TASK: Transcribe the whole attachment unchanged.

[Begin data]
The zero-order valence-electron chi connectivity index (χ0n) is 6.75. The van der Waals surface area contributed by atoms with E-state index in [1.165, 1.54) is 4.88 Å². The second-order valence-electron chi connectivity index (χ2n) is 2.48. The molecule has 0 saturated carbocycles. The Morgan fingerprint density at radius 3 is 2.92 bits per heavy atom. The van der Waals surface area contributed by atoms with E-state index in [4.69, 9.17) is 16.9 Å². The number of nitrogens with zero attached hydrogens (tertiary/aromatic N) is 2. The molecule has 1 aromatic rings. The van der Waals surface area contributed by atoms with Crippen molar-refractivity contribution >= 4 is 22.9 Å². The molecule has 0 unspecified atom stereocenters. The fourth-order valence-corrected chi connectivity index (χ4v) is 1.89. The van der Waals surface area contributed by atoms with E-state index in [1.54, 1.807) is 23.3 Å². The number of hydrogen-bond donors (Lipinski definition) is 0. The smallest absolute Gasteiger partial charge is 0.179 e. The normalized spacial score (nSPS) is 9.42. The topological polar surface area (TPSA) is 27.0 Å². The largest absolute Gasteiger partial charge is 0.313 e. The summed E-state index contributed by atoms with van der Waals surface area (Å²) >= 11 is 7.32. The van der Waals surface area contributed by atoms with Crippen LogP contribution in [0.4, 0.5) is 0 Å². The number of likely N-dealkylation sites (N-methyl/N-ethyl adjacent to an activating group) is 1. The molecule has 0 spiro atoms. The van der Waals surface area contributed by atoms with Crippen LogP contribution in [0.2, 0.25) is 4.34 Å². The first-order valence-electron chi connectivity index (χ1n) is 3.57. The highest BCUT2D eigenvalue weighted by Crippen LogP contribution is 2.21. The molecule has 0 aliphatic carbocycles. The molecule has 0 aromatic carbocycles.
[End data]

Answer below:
The zero-order valence-electron chi connectivity index (χ0n) is 6.75. The van der Waals surface area contributed by atoms with E-state index in [1.165, 1.54) is 4.88 Å². The second-order valence-electron chi connectivity index (χ2n) is 2.48. The molecule has 0 saturated carbocycles. The Morgan fingerprint density at radius 3 is 2.92 bits per heavy atom. The van der Waals surface area contributed by atoms with E-state index in [4.69, 9.17) is 16.9 Å². The number of nitrogens with zero attached hydrogens (tertiary/aromatic N) is 2. The molecule has 1 aromatic rings. The van der Waals surface area contributed by atoms with Crippen molar-refractivity contribution >= 4 is 22.9 Å². The molecule has 0 unspecified atom stereocenters. The fourth-order valence-corrected chi connectivity index (χ4v) is 1.89. The van der Waals surface area contributed by atoms with E-state index in [1.54, 1.807) is 23.3 Å². The number of hydrogen-bond donors (Lipinski definition) is 0. The smallest absolute Gasteiger partial charge is 0.179 e. The normalized spacial score (nSPS) is 9.42. The topological polar surface area (TPSA) is 27.0 Å². The largest absolute Gasteiger partial charge is 0.313 e. The summed E-state index contributed by atoms with van der Waals surface area (Å²) >= 11 is 7.32. The van der Waals surface area contributed by atoms with Crippen LogP contribution in [0.4, 0.5) is 0 Å². The number of likely N-dealkylation sites (N-methyl/N-ethyl adjacent to an activating group) is 1. The molecule has 0 spiro atoms. The van der Waals surface area contributed by atoms with Crippen LogP contribution in [0.2, 0.25) is 4.34 Å². The first-order valence-electron chi connectivity index (χ1n) is 3.57. The highest BCUT2D eigenvalue weighted by Crippen LogP contribution is 2.21. The molecule has 0 aliphatic carbocycles. The molecule has 0 aromatic carbocycles.